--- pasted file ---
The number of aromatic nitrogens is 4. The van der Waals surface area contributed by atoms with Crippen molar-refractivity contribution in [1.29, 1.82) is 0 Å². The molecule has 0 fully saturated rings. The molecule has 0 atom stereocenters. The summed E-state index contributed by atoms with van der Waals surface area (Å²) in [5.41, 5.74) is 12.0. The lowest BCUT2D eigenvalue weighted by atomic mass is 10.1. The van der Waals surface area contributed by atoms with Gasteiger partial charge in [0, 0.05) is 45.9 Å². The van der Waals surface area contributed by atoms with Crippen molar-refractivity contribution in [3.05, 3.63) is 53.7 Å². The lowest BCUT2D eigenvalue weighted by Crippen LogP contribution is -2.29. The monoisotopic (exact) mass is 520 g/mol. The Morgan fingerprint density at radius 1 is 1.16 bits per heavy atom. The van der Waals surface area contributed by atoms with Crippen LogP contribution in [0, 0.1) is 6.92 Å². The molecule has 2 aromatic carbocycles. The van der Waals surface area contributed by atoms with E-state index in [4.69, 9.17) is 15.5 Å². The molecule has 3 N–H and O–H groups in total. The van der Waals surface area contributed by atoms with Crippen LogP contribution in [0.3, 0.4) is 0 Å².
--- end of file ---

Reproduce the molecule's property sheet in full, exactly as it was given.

The number of aromatic nitrogens is 4. The van der Waals surface area contributed by atoms with Crippen molar-refractivity contribution in [1.29, 1.82) is 0 Å². The molecule has 0 fully saturated rings. The molecule has 0 atom stereocenters. The summed E-state index contributed by atoms with van der Waals surface area (Å²) in [5.41, 5.74) is 12.0. The lowest BCUT2D eigenvalue weighted by atomic mass is 10.1. The van der Waals surface area contributed by atoms with Gasteiger partial charge in [0, 0.05) is 45.9 Å². The van der Waals surface area contributed by atoms with Crippen molar-refractivity contribution in [3.05, 3.63) is 53.7 Å². The lowest BCUT2D eigenvalue weighted by Crippen LogP contribution is -2.29. The monoisotopic (exact) mass is 520 g/mol. The Morgan fingerprint density at radius 1 is 1.16 bits per heavy atom. The van der Waals surface area contributed by atoms with Crippen LogP contribution in [0, 0.1) is 6.92 Å². The molecule has 2 aromatic carbocycles. The van der Waals surface area contributed by atoms with E-state index in [4.69, 9.17) is 15.5 Å². The molecule has 3 N–H and O–H groups in total. The van der Waals surface area contributed by atoms with Crippen LogP contribution in [0.3, 0.4) is 0 Å².